Income investing has become more and more difficult as the world’s central banks have continued pursuing zero-interest rate policies.
When short-term money pays nothing and bond yields trend steadily downward, the prices of income stocks rise until only dangerous rubbish offers a decent yield.
However, there’s one country where shares with decent yields are easy to find, and there’s no force driving stock prices to unsustainable levels.
Better yet, this country has been so unpopular among investors recently that the local market can now be rated a “Buy” – with a decent yield, to boot.
A Damaging Re-election?
The country in question is Brazil – and the principal reason for market pessimism there is the re-election of President Dilma Rousseff.
Rousseff, imprisoned for leftist guerilla activity in her early years, is a devout believer in state control of the economy. She has increased subsidies and, by controlling domestic gasoline prices, has caused Petrobras (PBR) to struggle in meeting its massive investment goals.
Meanwhile, the Brazilian economy – which was growing at a rapid clip when Rousseff came to power in 2010 – has slowed to stagnation. The budget deficit has blown out, with the state recording its first primary deficit (before interest payments) in 20 years.
In addition, the country’s Bovespa share index is down 20% since early September, while the Brazilian real is also down about 23% against the dollar from its September level. That makes for a combined fall of almost 40% in the dollar value of Brazilian stocks.
Finally, with Rousseff re-elected, there’s a danger that the rating agencies will push Brazil’s credit rating below investment grade, which would add substantially to its borrowing costs.
On the bright side, that at least gives Brazilian stocks the potential of being fairly valued – which could in turn provide an attractive income investment.
And since her re-election, Rousseff has recognized Brazil’s problems and taken steps to address them. Her new finance minister, Joaquim Levy, is more market-oriented than his predecessor and has lowered the 2015 primary surplus goal for Brazil’s budget to 1.2% of GDP. He believes meeting a lower goal will carry more credibility than what happened in 2014, when the country had a lofty goal but missed it by a wide margin.
Reasons for Optimism
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Meanwhile, the Brazilian Central Bank’s actions should boost investor confidence a bit. Immediately after Rousseff’s re-election, the bank increased its benchmark Selic interest rate from 11% to 11.25%, and it has continually raised it since then. Today, the rate stands at 12.25%.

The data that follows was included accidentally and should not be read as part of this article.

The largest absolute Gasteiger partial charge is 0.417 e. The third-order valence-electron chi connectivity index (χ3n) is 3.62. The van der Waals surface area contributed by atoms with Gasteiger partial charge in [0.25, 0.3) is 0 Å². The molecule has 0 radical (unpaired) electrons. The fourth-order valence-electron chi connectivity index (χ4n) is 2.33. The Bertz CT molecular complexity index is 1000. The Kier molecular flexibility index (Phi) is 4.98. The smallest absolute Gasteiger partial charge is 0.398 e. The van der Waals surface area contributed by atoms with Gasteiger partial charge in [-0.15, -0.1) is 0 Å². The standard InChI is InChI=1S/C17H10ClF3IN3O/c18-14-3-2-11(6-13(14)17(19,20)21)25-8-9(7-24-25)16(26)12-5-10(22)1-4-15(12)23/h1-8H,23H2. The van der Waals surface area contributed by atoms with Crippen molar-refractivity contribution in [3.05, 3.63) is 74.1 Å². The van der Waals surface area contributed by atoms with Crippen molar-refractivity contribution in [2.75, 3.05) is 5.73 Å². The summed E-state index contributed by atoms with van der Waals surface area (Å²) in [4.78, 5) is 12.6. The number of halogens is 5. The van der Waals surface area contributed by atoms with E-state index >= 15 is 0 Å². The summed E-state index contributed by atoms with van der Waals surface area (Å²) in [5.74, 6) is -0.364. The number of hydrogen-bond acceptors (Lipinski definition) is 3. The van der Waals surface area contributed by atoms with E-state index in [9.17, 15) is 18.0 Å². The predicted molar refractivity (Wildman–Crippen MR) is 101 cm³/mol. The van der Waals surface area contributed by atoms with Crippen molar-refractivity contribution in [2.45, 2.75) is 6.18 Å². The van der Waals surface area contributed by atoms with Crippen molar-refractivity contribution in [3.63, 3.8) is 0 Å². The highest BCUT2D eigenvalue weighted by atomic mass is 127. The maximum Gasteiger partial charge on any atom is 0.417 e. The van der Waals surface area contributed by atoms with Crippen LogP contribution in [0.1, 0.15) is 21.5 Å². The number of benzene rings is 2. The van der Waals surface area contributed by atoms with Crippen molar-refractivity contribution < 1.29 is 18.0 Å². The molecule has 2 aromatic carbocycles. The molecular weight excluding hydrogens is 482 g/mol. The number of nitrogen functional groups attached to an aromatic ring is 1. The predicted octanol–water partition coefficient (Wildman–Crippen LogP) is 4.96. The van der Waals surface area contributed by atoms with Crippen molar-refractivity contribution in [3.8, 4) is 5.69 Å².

Brazilian inflation remains a problem at its current level, which is above the Central Bank’s target band of 2.5% to 6.5%. However, the global fall in oil prices should pull it back towards the Central Bank’s target.
Plus, the Central Bank’s rate increases are a sign of its hard-money approach, which is different from almost every other central bank in the world. Indeed, Brazil’s 10-year domestic government bonds reflect this difference, as they currently yield around 12.5%.
Monetary policy has a big influence on both the economy and the markets. A tight money policy like Brazil’s reduces the amount of misguided investment in the economy, because bad investments are difficult and expensive to finance. (Of course, when Brazil’s government development bank, BNDES, hands out cheap loans like confetti, that benefit can be reduced or even negated.)
Tight money also reduces valuations for assets (home mortgages are expensive, for example). In the stock market, it both reduces valuations and dampens earnings (by making the debt portion of a company’s capitalization expensive). That makes stocks relatively cheap. At present, the Bovespa share index is selling on a P/E ratio of 6.2 times earnings, one third of the S&P 500 Index in the United States.
Finally, if the Brazilian government gets the budget deficit under control, the outlook for the country remains favorable. Labor is cheap and resources are plentiful (the latter becomes important if resource prices rebound).
Further, while the prospective 2016 Rio Olympics has been a drain on government budgets recently, it’ll give a boost to growth in 2016 and should make the economy’s rebound after 2014’s malaise stronger than expected.
An Investment Opportunity
The iShares MSCI Brazil Capped ETF (EWZ) yields just over 4%, making it an acceptable investment for yield-oriented investors in these markets. It has an ample market capitalization of $3.5 billion and an expense ratio of only 0.62%. For income investors looking to diversify risk, it’s well worth a bottom-fishing investment, perhaps buying a small amount now and more later if the Brazilian economy makes further progress.